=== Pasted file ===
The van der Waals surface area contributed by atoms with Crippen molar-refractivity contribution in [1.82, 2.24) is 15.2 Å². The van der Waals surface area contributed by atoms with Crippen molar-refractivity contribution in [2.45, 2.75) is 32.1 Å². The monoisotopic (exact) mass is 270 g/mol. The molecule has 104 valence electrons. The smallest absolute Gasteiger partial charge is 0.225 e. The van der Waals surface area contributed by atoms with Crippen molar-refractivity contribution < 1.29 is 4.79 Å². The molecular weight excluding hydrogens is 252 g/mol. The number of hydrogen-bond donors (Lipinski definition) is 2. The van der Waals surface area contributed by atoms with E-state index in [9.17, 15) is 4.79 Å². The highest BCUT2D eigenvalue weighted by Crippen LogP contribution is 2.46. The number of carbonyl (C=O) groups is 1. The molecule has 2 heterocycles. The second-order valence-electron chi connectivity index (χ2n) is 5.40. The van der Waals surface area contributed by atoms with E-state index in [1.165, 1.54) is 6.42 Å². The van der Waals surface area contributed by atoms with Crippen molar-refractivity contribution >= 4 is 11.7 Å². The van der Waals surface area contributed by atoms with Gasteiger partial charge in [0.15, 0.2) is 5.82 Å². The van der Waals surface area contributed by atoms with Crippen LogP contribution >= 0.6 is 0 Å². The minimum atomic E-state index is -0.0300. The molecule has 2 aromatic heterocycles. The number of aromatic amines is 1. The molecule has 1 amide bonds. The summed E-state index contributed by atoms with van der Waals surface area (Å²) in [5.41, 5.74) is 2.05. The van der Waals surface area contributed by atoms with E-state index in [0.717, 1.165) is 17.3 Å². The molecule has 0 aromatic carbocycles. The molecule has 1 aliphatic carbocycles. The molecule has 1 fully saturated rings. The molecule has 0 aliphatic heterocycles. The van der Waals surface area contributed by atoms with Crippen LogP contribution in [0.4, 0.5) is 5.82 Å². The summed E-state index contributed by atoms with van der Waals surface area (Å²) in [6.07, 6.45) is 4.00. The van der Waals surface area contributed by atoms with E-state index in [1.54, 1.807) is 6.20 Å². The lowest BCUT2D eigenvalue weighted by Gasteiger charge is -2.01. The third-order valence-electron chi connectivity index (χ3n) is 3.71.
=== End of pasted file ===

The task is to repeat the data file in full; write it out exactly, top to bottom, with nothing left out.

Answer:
The van der Waals surface area contributed by atoms with Crippen molar-refractivity contribution in [1.82, 2.24) is 15.2 Å². The van der Waals surface area contributed by atoms with Crippen molar-refractivity contribution in [2.45, 2.75) is 32.1 Å². The monoisotopic (exact) mass is 270 g/mol. The molecule has 104 valence electrons. The smallest absolute Gasteiger partial charge is 0.225 e. The van der Waals surface area contributed by atoms with Crippen molar-refractivity contribution < 1.29 is 4.79 Å². The molecular weight excluding hydrogens is 252 g/mol. The number of hydrogen-bond donors (Lipinski definition) is 2. The van der Waals surface area contributed by atoms with E-state index in [9.17, 15) is 4.79 Å². The highest BCUT2D eigenvalue weighted by Crippen LogP contribution is 2.46. The number of carbonyl (C=O) groups is 1. The molecule has 2 heterocycles. The second-order valence-electron chi connectivity index (χ2n) is 5.40. The van der Waals surface area contributed by atoms with E-state index in [1.165, 1.54) is 6.42 Å². The van der Waals surface area contributed by atoms with Crippen molar-refractivity contribution >= 4 is 11.7 Å². The van der Waals surface area contributed by atoms with Gasteiger partial charge in [0.15, 0.2) is 5.82 Å². The van der Waals surface area contributed by atoms with Crippen LogP contribution >= 0.6 is 0 Å². The minimum atomic E-state index is -0.0300. The molecule has 2 aromatic heterocycles. The number of aromatic amines is 1. The molecule has 1 amide bonds. The summed E-state index contributed by atoms with van der Waals surface area (Å²) in [5.41, 5.74) is 2.05. The van der Waals surface area contributed by atoms with E-state index in [0.717, 1.165) is 17.3 Å². The molecule has 0 aromatic carbocycles. The molecule has 1 aliphatic carbocycles. The molecule has 1 fully saturated rings. The molecule has 0 aliphatic heterocycles. The van der Waals surface area contributed by atoms with Crippen LogP contribution in [0.4, 0.5) is 5.82 Å². The summed E-state index contributed by atoms with van der Waals surface area (Å²) in [6.07, 6.45) is 4.00. The van der Waals surface area contributed by atoms with E-state index in [1.54, 1.807) is 6.20 Å². The lowest BCUT2D eigenvalue weighted by Gasteiger charge is -2.01. The third-order valence-electron chi connectivity index (χ3n) is 3.71.